Sunday, June 06, 2010
The time came when the completion of the tattooing sessions were near. We went to Samoa for three and a half weeks and we were hoping that it would be done well before then but by the third week we were not so sure we'd be done well before or in time. You see in Samoa there are a lot of unforseeable circumstances that arise. One of those was the tattooist's family from ovearseas showed up for family meetings and all. So there had to be days off while the tufuga dealt with his family duties. On top of that Mother's day followed and then the final week was full on tattooing everyday until it was completed on Saturday.
On this Saturday I dropped the two victims off to the tufuga's house, hung around to serve breakfast and then went back to our host family to help with the preparations for the samaga ceremony. Samaga is the ceremony that formalises the completion of the tufuga's work and where he lifts his taboos and bans and let's the new pe'as out into the world as free responsible tattooed beings. The family along with all of us were all excited about the end of the work.
On the final day when they were tattooing the last bit of Aleki's body I was there to video and take photos of it. We had discussed it the night before the amazing end of his journey and I mentioned some protocol that occur at the end of the pe'a.
Well come the time, they tapped in the final tap and the tufuga said "Ua uma" or "It is done" Aleki slowly sat up. They told him to take his time and not to rush as his legs were freshly tattooed. Apparently some people topple over when they get up too quickly. The next thing took us all by surprise as Aleki stood up and did what a proud, robust Samoan does in moments of triumph, he did the tuliususu
and proceeded to do an aiuli(dance) and hugged the tufuga, his assistants and all the supporters that were in the fale. Not a single eye was dry in the house as I think everyone hadn't expected such a Samoan reaction from New Zealand born, English speaking(with a bit of Samoan) Lealali Aleki. It was a beautiful moment to witness in my eyes, I felt so much pride and love for this man that was my husband. He had broken barriers and overcome this massive test in life and I was proud to be by his side all that way. I couldn't have dreamt of a more beautiful ending to the tatau journey of Lealali Aleki.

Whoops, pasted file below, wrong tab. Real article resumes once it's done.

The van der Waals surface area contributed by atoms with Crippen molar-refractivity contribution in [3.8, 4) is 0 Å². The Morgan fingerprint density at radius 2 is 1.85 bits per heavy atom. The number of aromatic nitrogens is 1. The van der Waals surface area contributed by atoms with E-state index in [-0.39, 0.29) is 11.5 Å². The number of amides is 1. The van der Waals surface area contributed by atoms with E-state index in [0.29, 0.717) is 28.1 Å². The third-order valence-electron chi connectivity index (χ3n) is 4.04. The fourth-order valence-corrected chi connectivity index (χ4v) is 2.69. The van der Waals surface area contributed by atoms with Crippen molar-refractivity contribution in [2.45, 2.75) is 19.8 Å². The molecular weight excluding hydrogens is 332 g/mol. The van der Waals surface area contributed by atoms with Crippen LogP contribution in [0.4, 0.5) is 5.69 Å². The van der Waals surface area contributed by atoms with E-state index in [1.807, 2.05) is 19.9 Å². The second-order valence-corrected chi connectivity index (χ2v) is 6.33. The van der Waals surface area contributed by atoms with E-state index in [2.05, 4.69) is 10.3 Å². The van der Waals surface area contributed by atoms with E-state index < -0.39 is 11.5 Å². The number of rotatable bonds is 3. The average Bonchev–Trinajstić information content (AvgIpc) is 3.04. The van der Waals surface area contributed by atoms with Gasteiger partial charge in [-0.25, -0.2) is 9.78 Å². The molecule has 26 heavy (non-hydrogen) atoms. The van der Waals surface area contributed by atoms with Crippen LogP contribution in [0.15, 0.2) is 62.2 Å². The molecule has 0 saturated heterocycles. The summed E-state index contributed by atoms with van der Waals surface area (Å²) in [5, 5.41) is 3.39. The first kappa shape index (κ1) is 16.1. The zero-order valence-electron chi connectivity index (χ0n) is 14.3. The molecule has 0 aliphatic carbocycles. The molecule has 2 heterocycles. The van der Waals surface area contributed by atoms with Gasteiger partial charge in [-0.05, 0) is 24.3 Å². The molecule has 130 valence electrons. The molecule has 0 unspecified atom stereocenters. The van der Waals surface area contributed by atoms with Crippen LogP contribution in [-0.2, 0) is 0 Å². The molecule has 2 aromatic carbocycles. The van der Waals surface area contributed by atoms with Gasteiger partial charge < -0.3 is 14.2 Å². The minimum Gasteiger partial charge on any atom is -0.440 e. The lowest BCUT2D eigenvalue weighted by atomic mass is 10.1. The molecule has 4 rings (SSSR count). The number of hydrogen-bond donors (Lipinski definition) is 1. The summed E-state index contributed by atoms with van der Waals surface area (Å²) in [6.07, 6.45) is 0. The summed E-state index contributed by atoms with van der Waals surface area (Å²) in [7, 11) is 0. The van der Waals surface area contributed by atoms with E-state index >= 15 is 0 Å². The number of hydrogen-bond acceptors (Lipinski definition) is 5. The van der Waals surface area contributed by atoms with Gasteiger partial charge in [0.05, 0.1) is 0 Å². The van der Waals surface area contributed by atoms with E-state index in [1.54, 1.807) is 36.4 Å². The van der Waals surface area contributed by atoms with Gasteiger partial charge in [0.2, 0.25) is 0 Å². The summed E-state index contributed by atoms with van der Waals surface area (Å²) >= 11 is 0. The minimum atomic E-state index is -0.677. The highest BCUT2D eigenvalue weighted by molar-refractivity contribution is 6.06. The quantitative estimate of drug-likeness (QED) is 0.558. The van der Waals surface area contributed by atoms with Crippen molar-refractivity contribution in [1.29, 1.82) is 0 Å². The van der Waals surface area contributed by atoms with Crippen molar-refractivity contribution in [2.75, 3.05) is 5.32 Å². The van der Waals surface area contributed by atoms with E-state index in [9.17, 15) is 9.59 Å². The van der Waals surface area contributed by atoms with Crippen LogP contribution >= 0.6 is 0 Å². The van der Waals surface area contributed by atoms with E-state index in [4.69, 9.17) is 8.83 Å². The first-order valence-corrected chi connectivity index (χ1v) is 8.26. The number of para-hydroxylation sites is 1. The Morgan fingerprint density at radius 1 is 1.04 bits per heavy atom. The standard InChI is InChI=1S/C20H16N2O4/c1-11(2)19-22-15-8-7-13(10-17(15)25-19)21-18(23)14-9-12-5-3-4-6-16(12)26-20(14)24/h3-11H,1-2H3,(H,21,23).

The surprises didn't end there. I went back to the main house to assist with the preparation for the ceremony and there I found the neighbouring family old ladies were making leis for the occasion using fresh flowers.
I was so touched by this act of family love. I was so emotional there and then at the realisation that all these people were celebrating with us and were doing what they could to help with the ceremony. As my mother puts it, when one starts the pe'a, the supporting family all hold their breathe as everyone anticipates and prays for the succesful completion of the job.
1. For obvious reasons, so the tattooed man comes away with the full tatau and
2. If unfinished it is the shame of not only the half tattooed(pe'a muku) man himself, his children will be shamed but that of the whole family as well.
So the completion of the tattooing was now celebrated by all. The neighbouring ladies and young men came to help our hosts with preparing the food. My mom arrived in time for the ceremony with things for the sua(presentation). Alex's Mom, Dad and aunty arrived with clothes and a beautiful ie toga(fine mat) from Alex's uncle in Manase that he wanted to give for the sua. Alex hadn't even met this uncle yet.
The ceremony went well and Lealali and Folasa were humbled men at the end of it all. The outpouring of love and support from our families and friends was just humbling. The prayer was conducted by Leilua Keni who's a deacon at his Methodist church in Sataua. Lealali and Folasa danced with pride and joy and for a few minutes pretended they weren't in much pain. We took a lot of photos of everyone there to remember this day by.